Blue Ridge Health provides a robust slate of medical services to the Western North Carolina community, offering everything from medical and dental services to behavioral health, nutrition and school-based programs. Founded in 1963, the organization began by providing health care to migrant farmworkers. Blue Ridge Health has evolved and grown over time, but its mission has remained steadfast – to provide quality healthcare that is accessible and affordable for all. The organization accepts Medicaid, Medicare and private insurance, and patients who are uninsured or have high deductibles can pay on a sliding scale based on income. Nobody is turned away for inability to pay. Dental care is an essential part of the medical services they provide. The organization has four dental practices located in Polk, Transylvania, Henderson and Rutherford Counties, as well as a mobile dental clinic that has been in operation for about a year and a half.
It’s the mobile dental clinic where Blue Ridge Health has partnered with Dogwood Health Trust in a grant that will help get their clinic back on the road after a necessary COVID-19 hiatus. The grant will help provide dental services for uninsured patients across six rural counties already in the organization’s service area – Haywood, Jackson, Rutherford, Polk, Transylvania and Swain Counties. Eventually, it is expected these services will expand to Macon, Graham, Cherokee and Clay Counties as well. “We don’t have brick and mortar dental clinics in the western region of Western North Carolina, so we hope to expand our outreach to that area by sending the mobile dental clinic that way,” says Brevard native Dr. Ben Cozart, dental director for Blue Ridge Health. “This way, our mobile clinic can help us determine the best location for a potential brick and mortar clinic in the future.”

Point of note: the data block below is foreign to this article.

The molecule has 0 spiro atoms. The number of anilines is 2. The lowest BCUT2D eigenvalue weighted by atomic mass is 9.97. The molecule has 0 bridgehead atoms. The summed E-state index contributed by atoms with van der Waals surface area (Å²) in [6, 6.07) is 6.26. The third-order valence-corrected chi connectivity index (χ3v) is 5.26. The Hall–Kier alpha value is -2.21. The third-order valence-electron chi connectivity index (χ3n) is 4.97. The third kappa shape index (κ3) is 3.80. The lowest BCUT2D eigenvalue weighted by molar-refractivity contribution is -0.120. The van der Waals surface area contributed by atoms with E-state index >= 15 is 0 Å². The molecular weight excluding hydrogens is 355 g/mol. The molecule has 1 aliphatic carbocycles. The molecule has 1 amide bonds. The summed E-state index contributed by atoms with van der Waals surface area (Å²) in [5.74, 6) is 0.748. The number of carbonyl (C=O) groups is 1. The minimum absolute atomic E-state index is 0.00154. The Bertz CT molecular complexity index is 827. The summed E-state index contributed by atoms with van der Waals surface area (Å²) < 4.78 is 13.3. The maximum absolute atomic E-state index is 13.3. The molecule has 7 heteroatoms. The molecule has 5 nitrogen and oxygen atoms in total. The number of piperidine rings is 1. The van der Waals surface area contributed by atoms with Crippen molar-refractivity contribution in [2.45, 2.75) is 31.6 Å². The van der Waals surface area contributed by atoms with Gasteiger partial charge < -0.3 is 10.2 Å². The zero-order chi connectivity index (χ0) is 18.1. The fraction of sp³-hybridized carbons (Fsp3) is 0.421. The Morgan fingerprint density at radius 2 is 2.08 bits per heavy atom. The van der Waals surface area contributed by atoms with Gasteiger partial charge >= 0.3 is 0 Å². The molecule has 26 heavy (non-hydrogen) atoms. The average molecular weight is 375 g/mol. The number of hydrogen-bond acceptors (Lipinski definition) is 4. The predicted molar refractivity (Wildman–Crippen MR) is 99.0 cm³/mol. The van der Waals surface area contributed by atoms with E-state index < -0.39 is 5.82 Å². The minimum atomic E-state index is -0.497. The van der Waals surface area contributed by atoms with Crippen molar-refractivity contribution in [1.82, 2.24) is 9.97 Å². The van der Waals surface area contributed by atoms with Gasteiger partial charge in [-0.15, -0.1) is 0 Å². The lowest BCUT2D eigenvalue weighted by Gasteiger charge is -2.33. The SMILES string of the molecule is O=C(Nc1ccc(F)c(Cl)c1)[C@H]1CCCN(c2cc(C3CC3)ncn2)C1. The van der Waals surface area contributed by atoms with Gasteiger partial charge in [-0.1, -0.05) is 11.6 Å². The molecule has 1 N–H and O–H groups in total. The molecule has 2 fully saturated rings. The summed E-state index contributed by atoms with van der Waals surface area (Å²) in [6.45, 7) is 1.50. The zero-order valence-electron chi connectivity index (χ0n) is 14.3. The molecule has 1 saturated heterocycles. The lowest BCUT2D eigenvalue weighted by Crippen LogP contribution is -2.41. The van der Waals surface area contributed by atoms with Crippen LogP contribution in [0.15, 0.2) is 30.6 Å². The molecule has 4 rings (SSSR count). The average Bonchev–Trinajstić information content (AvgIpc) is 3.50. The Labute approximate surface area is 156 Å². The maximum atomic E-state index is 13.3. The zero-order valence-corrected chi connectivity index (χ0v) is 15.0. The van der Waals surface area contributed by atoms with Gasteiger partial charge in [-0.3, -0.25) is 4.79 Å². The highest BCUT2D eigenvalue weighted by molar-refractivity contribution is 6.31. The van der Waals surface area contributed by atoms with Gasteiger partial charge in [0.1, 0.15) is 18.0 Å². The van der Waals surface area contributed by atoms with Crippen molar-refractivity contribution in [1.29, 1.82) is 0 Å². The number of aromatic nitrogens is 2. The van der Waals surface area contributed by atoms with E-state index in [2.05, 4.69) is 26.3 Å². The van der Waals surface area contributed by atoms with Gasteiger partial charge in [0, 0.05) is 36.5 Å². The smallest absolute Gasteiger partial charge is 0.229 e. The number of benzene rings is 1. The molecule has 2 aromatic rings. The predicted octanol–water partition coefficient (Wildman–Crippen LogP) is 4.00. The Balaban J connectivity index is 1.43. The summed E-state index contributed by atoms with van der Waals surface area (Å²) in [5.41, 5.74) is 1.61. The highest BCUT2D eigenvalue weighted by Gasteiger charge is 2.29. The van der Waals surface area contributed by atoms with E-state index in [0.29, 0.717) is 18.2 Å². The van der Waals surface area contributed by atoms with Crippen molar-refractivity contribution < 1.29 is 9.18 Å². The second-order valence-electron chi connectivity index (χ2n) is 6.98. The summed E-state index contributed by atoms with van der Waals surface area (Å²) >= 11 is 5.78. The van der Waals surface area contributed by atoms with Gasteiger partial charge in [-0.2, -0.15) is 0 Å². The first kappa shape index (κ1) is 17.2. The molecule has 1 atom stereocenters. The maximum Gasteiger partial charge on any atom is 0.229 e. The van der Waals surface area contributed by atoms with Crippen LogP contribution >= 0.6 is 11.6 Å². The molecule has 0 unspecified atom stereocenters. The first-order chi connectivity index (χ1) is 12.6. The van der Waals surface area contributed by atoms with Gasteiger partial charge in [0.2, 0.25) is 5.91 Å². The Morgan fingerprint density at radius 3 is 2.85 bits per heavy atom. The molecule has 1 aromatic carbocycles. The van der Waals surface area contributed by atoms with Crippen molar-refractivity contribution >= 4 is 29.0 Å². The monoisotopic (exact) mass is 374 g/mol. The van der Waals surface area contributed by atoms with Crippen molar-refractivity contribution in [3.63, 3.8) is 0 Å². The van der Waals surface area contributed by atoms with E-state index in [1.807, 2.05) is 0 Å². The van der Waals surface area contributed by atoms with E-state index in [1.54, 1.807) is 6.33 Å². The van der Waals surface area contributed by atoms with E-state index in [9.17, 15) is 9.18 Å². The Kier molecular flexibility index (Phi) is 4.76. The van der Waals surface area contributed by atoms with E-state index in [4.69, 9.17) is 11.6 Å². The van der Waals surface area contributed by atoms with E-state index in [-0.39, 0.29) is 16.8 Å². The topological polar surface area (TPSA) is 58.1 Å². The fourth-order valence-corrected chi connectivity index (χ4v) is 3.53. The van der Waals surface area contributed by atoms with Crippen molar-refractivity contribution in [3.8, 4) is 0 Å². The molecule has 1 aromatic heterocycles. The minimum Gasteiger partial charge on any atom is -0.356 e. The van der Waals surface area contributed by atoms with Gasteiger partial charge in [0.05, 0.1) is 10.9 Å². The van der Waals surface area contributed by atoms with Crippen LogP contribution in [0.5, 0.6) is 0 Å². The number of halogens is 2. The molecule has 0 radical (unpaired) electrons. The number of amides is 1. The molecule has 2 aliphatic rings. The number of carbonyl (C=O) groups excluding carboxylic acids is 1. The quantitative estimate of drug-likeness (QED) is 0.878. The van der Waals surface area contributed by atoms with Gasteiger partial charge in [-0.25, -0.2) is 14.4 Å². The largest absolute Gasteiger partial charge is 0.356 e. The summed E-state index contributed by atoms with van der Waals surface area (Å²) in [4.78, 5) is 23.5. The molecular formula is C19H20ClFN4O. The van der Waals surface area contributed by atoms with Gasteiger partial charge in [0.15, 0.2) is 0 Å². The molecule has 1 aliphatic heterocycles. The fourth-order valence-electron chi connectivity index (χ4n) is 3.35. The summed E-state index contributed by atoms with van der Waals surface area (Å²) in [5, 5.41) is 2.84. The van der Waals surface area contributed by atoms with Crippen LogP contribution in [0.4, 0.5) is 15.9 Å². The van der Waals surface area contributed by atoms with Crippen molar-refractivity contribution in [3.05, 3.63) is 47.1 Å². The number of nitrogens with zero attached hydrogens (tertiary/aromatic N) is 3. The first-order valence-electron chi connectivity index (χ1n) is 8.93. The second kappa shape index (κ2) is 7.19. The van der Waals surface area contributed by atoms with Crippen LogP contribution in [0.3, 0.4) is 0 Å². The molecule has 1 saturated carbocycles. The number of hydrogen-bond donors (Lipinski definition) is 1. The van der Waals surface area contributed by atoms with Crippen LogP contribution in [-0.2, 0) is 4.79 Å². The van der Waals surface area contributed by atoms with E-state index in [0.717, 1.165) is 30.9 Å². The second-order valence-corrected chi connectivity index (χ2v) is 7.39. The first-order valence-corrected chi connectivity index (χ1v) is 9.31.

The mobile clinic has two operatories and provides all the services patients in a standard clinic would receive, from preventive care such as cleaning and radiography to need-based care such as extractions and fillings.
“Our focus is to serve pediatric patients in order to prevent problems with oral health later in life and to also treat adult patients that have specific dental needs. By using the mobile bus, we can have an impact and be effective across the region,” says Dr. Cozart. In the future, the organization has plans to send the mobile clinic to schools to help students get the care they need.
“The Dogwood grant has been incredible. Dogwood was so easy to work with, and from the beginning, it was clear they wanted to help us further our mission.”
Haywood, Jackson, Rutherford, Polk, Transylvania and Swain Counties
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